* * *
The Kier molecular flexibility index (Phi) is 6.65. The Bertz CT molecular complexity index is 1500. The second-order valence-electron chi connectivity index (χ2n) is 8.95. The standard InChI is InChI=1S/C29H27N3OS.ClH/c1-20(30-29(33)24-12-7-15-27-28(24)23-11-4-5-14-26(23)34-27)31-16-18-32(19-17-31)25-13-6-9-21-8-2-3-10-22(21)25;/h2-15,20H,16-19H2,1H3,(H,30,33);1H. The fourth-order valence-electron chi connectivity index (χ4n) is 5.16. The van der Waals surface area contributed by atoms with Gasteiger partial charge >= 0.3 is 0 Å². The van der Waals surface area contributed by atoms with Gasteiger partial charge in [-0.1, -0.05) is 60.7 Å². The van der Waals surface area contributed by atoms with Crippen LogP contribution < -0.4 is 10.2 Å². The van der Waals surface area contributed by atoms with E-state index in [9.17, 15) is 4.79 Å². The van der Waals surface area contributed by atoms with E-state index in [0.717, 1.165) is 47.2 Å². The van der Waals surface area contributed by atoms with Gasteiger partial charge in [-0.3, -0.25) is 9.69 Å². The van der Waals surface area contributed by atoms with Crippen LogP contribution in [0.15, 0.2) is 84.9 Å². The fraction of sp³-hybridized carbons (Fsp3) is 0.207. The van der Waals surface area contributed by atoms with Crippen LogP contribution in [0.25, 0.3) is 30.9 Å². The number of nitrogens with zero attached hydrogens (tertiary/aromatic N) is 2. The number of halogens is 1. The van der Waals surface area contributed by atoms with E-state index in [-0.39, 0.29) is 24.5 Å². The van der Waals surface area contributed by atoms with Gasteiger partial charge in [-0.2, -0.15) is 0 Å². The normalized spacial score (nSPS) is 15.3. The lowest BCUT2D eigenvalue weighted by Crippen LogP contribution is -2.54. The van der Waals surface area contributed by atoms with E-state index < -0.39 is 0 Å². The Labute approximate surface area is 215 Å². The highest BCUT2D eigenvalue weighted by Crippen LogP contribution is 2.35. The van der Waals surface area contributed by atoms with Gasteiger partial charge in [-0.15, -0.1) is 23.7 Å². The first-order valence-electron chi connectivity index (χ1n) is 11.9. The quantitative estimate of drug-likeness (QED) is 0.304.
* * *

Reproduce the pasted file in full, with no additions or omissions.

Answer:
The Kier molecular flexibility index (Phi) is 6.65. The Bertz CT molecular complexity index is 1500. The second-order valence-electron chi connectivity index (χ2n) is 8.95. The standard InChI is InChI=1S/C29H27N3OS.ClH/c1-20(30-29(33)24-12-7-15-27-28(24)23-11-4-5-14-26(23)34-27)31-16-18-32(19-17-31)25-13-6-9-21-8-2-3-10-22(21)25;/h2-15,20H,16-19H2,1H3,(H,30,33);1H. The fourth-order valence-electron chi connectivity index (χ4n) is 5.16. The van der Waals surface area contributed by atoms with Gasteiger partial charge >= 0.3 is 0 Å². The van der Waals surface area contributed by atoms with Gasteiger partial charge in [-0.1, -0.05) is 60.7 Å². The van der Waals surface area contributed by atoms with Crippen LogP contribution < -0.4 is 10.2 Å². The van der Waals surface area contributed by atoms with E-state index in [9.17, 15) is 4.79 Å². The van der Waals surface area contributed by atoms with E-state index in [0.717, 1.165) is 47.2 Å². The van der Waals surface area contributed by atoms with Gasteiger partial charge in [-0.3, -0.25) is 9.69 Å². The van der Waals surface area contributed by atoms with Crippen LogP contribution in [0.15, 0.2) is 84.9 Å². The fraction of sp³-hybridized carbons (Fsp3) is 0.207. The van der Waals surface area contributed by atoms with Crippen LogP contribution in [0.25, 0.3) is 30.9 Å². The number of nitrogens with zero attached hydrogens (tertiary/aromatic N) is 2. The number of halogens is 1. The van der Waals surface area contributed by atoms with E-state index in [-0.39, 0.29) is 24.5 Å². The van der Waals surface area contributed by atoms with Gasteiger partial charge in [-0.2, -0.15) is 0 Å². The normalized spacial score (nSPS) is 15.3. The lowest BCUT2D eigenvalue weighted by Crippen LogP contribution is -2.54. The van der Waals surface area contributed by atoms with E-state index < -0.39 is 0 Å². The Labute approximate surface area is 215 Å². The highest BCUT2D eigenvalue weighted by Crippen LogP contribution is 2.35. The van der Waals surface area contributed by atoms with Gasteiger partial charge in [-0.15, -0.1) is 23.7 Å². The first-order valence-electron chi connectivity index (χ1n) is 11.9. The quantitative estimate of drug-likeness (QED) is 0.304.